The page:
The "fight 'em over there so we don't have to fight 'em over here" rationale is challenged in this op-ed:
The standard riposte is to point out that al-Qaida's terrorist campaign against the west predated the military interventions in Afghanistan and Iraq, so cannot be blamed on them. That is obviously true, but it ignores the essential point. Potent though it was, before 9/11 al-Qaida drew its support from a fairly narrow base - mainly in Egypt and Saudi Arabia. The effect of our foreign-policy miscalculations has been to expand that base to places where it was previously weak or almost nonexistent: not just Iraq and Pakistan, but also Britain, where an alarming number of young Muslims have come to view their country of birth as an enemy of their faith.The rallying cry used by Bush and Blair, "fight them over there so we don't have to fight them over here" is quickly becoming a quaint little notion of a time long passed, like, say, 2003 when the U.S. and Britain first launched the Iraq war. A more appropriate and updated version of the rallying cry: "now we have to fight them everywhere."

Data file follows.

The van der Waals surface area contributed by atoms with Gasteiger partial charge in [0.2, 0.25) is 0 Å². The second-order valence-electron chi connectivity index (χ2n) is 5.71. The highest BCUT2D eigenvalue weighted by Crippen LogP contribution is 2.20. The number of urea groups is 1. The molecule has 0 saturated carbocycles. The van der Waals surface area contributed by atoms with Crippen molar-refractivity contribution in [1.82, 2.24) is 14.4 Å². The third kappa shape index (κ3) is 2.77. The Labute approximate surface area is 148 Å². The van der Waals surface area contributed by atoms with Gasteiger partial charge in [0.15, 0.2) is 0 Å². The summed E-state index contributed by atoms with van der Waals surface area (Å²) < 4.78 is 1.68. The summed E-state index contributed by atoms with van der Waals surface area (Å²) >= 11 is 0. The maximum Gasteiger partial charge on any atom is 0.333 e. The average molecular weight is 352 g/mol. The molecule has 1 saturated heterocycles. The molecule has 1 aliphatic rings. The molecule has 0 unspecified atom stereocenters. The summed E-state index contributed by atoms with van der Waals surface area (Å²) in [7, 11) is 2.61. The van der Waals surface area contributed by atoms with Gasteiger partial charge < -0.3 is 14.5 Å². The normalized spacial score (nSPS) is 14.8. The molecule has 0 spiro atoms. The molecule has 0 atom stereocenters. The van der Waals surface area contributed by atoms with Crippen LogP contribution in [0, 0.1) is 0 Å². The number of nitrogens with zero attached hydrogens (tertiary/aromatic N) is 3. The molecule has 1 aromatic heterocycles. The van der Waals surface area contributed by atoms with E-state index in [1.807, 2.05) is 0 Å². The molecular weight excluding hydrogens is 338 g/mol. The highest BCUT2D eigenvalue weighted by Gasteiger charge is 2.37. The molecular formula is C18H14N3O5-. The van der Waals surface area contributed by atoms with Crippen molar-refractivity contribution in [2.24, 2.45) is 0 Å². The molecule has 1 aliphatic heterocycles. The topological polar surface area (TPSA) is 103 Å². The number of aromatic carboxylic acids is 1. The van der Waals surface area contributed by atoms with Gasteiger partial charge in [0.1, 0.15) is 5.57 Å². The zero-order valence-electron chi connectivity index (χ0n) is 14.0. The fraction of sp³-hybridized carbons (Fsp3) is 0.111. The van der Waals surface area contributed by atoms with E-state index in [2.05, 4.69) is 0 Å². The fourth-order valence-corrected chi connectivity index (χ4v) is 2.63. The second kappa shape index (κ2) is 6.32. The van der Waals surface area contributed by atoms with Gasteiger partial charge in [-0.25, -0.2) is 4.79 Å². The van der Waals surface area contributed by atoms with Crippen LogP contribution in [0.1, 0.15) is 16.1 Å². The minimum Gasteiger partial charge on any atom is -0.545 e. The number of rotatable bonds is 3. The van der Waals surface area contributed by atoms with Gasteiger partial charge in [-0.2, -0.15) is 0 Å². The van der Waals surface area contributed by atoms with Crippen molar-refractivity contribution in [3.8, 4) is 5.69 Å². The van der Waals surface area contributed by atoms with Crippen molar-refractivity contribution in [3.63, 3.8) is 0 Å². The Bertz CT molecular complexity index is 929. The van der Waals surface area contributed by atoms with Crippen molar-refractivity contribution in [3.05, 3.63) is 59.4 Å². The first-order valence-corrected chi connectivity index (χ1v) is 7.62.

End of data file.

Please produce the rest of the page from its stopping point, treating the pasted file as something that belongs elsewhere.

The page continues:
Britain was certainly a centre of Islamist extremism before 9/11 and the Iraq war. The presence of foreign clerics preaching violent jihad is something that could, and should, have been stamped out much earlier. But apart from the solitary case of the shoe bomber, Richard Reid, there is nothing to substantiate the idea that al-Qaida had established a meaningful presence among British Muslims. John Reid recently claimed that the first al-Qaida plot in the UK was identified in 2000. If so, it was not considered significant enough to feature prominently in the regular joint intelligence committee assessments of what was then called UBL (Usama Bin Laden).
Whatever the government may want us to believe, evidence suggests that the phenomenon of British-born Muslims willing to carry out suicide attacks at home postdates the Iraq war and has been inspired by it. As the intelligence and security committee noted this year: "The judgments of the JIC in 2002 suggest attacks against the UK were felt more likely ... to be conducted by terrorists entering from abroad than by British nationals resident in the UK. By early 2004 perceptions of the threat, and the threat itself, had changed."
Something is clearly wrong with this strategy.